Realizing that she does not deserve to be in the Good Place, Eleanor convinces her soulmate, Chidi Anagonye, a moral philosopher, to help her learn how to become a good person and hopefully earn her spot in the Good Place…so that she does not have to suffer an eternity of torture in the Bad Place. The show follows Eleanor and her new squad of dead friends as they try to navigate the experience of afterlife living in the Good Place.

The cast of ‘‘The Good Place,’’ from left: Manny Jacinto, Jameela Jamil, Ted Danson, D’Arcy Carden, William Jackson Harper and Kristen Bell. Jeff Minton for The New York Times
The cast of ‘‘The Good Place,’’ from left: Manny Jacinto, Jameela Jamil, Ted Danson, D’Arcy Carden, William Jackson Harper and Kristen Bell. Jeff Minton for The New York Times

The show has a big heart and a smart (and not mean-spirited!) sense of humor that is often peppered with puns, and not just clever puns…but clever food puns.

Those of you who know me, know that I love food—preparing it, sharing it, and savoring it. In many ways, food IS my philosophy. (Another blog post on that soon.)

Those of you who know Stephen, know that the part of his brain that makes puns (just like the part of his brain that makes up song lyrics à la “Weird Al” Yankovic in perfect melody to match almost any situation) never stops working. Never. Puns are as central to his worldview as food is to mine.

One morning after watching a particularly funny The Good Place episode, Stephen and I were driving to work, and Stephen was making puns (as he does) inspired by the show. I groaned but joined in, and we tossed around several philosophy-pun-inspired recipe titles for food that fans of The Good Place would probably appreciate..

The light turned red, and we looked at each other and knew we had to pitch it to Quirk Books, our Geek Parenting publisher, because if a fan cookbook inspired by the show didn’t already exist, we needed to write it. We spent the weekend brainstorming, pitched it, and Forking Good was born.

This appeared in today’s Publisher’s Lunch:

The Good Place creator Michael Schur does a brilliant job of creating a vivid world and lovable, flawed characters. We intend for our cookbook to be a love letter to the show—to food, to puns, and to philosophy.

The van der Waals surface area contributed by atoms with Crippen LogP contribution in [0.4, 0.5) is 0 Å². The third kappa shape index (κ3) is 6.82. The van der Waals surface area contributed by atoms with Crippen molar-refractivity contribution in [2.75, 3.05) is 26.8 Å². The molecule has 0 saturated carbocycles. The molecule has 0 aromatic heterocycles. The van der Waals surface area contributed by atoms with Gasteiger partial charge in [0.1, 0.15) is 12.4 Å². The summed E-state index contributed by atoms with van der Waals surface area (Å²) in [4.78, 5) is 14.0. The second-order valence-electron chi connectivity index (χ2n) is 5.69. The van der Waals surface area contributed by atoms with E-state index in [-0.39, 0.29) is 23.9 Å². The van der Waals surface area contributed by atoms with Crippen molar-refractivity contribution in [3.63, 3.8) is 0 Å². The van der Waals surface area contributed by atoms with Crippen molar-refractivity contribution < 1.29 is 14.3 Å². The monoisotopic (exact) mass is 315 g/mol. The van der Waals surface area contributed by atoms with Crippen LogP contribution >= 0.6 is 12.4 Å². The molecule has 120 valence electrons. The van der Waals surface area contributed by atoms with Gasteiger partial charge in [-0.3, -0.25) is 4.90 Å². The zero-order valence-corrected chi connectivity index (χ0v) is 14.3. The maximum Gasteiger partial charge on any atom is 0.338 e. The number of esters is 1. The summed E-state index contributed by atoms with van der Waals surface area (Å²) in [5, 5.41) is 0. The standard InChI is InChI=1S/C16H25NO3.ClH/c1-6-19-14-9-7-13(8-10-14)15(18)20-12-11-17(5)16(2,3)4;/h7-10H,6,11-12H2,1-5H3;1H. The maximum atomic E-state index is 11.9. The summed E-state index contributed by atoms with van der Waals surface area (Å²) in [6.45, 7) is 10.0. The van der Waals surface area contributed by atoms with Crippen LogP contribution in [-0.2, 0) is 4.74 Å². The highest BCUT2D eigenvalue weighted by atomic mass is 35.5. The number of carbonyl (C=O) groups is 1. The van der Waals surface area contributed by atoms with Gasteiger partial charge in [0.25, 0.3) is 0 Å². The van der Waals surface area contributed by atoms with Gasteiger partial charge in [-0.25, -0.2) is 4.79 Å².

The show loves its characters, and so we grow to care about them too. Through three seasons, we cheer them on to become better, and perhaps along the way, it get us thinking about how we can also become better people too.

In a really wonderful New York Times story from last October, Schur is quoted saying, “We’ll keep trying as long as we can. We’ll keep trying. No one is perfect. No one will ever win the race to be the best person. It’s impossible. But, especially since starting this show, I just think everyone should try harder. Including me.”

Schur cites writer David Foster Wallace as a personal inspiration in several podcasts and interviews. he frequently references the following quote from a 1993 interview with Wallace. After reading it, I’ve printed it out and keep it posted nearby my writing space:

Look, man, we’d probably most of us agree that these are dark times, and stupid ones, but do we need fiction that does nothing but dramatize how dark and stupid everything is? In dark times, the definition of good art would seem to be art that locates and applies CPR to those elements of what’s human and magical that still live and glow despite the times’ darkness. Really good fiction could have as dark a worldview as it wished, but it’d find a way both to depict this world and to illuminate the possibilities for being alive and human in it.

We are so excited to bring you Forking Good with Quirk as our wonderful publisher (Just in time for Season 4!), and the whimsical art of Dingding Hu is going to be such a fun complement for our writing and recipes! We hope that you’ll watch the show, enjoy the book, make and share some recipes, and celebrate what’s human and magical in our world. Because no one knows what actually comes next; but right here and now, we have each other, and we can make art, we can make delicious food, we can make communities of people we love, we can make memories to cherish, and that’s what we want in our Good Place.